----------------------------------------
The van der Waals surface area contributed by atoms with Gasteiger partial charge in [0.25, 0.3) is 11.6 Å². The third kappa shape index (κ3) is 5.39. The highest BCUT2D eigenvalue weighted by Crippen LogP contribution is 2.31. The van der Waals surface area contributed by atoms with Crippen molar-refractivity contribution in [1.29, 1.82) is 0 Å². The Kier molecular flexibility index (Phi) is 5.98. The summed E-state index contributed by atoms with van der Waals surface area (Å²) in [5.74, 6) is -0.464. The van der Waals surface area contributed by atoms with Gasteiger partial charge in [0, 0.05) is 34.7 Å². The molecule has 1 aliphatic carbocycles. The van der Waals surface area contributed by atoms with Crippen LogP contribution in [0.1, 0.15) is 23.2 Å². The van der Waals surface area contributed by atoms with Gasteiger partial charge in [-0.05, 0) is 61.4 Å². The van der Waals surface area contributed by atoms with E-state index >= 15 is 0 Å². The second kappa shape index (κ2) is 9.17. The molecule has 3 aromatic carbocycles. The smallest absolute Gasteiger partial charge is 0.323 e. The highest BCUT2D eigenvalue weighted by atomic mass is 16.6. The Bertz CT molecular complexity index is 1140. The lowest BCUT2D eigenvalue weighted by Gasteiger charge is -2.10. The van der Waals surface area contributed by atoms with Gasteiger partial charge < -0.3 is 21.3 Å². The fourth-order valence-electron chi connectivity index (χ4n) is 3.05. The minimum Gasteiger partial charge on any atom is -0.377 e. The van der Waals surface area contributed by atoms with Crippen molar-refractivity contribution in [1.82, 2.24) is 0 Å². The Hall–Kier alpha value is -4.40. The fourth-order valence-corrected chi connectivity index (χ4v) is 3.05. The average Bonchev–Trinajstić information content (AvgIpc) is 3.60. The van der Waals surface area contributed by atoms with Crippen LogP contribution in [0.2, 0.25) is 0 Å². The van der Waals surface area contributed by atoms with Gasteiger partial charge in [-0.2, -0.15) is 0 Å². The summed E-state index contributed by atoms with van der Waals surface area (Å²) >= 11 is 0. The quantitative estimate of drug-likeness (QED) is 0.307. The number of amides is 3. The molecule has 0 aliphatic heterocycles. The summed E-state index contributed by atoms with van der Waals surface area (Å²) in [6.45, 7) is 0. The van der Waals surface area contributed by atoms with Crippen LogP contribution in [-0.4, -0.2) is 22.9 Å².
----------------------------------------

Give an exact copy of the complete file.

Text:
The van der Waals surface area contributed by atoms with Gasteiger partial charge in [0.25, 0.3) is 11.6 Å². The third kappa shape index (κ3) is 5.39. The highest BCUT2D eigenvalue weighted by Crippen LogP contribution is 2.31. The van der Waals surface area contributed by atoms with Crippen molar-refractivity contribution in [1.29, 1.82) is 0 Å². The Kier molecular flexibility index (Phi) is 5.98. The summed E-state index contributed by atoms with van der Waals surface area (Å²) in [5.74, 6) is -0.464. The van der Waals surface area contributed by atoms with Gasteiger partial charge in [0, 0.05) is 34.7 Å². The molecule has 1 aliphatic carbocycles. The van der Waals surface area contributed by atoms with Crippen LogP contribution in [0.1, 0.15) is 23.2 Å². The van der Waals surface area contributed by atoms with Gasteiger partial charge in [-0.05, 0) is 61.4 Å². The van der Waals surface area contributed by atoms with E-state index >= 15 is 0 Å². The second kappa shape index (κ2) is 9.17. The molecule has 3 aromatic carbocycles. The smallest absolute Gasteiger partial charge is 0.323 e. The highest BCUT2D eigenvalue weighted by atomic mass is 16.6. The Bertz CT molecular complexity index is 1140. The lowest BCUT2D eigenvalue weighted by Gasteiger charge is -2.10. The van der Waals surface area contributed by atoms with Gasteiger partial charge < -0.3 is 21.3 Å². The fourth-order valence-electron chi connectivity index (χ4n) is 3.05. The minimum Gasteiger partial charge on any atom is -0.377 e. The van der Waals surface area contributed by atoms with Crippen molar-refractivity contribution in [1.82, 2.24) is 0 Å². The Hall–Kier alpha value is -4.40. The fourth-order valence-corrected chi connectivity index (χ4v) is 3.05. The average Bonchev–Trinajstić information content (AvgIpc) is 3.60. The van der Waals surface area contributed by atoms with Crippen LogP contribution in [0.2, 0.25) is 0 Å². The van der Waals surface area contributed by atoms with Gasteiger partial charge in [-0.2, -0.15) is 0 Å². The summed E-state index contributed by atoms with van der Waals surface area (Å²) >= 11 is 0. The quantitative estimate of drug-likeness (QED) is 0.307. The number of amides is 3. The molecule has 0 aliphatic heterocycles. The summed E-state index contributed by atoms with van der Waals surface area (Å²) in [6.45, 7) is 0. The van der Waals surface area contributed by atoms with Crippen LogP contribution in [-0.4, -0.2) is 22.9 Å².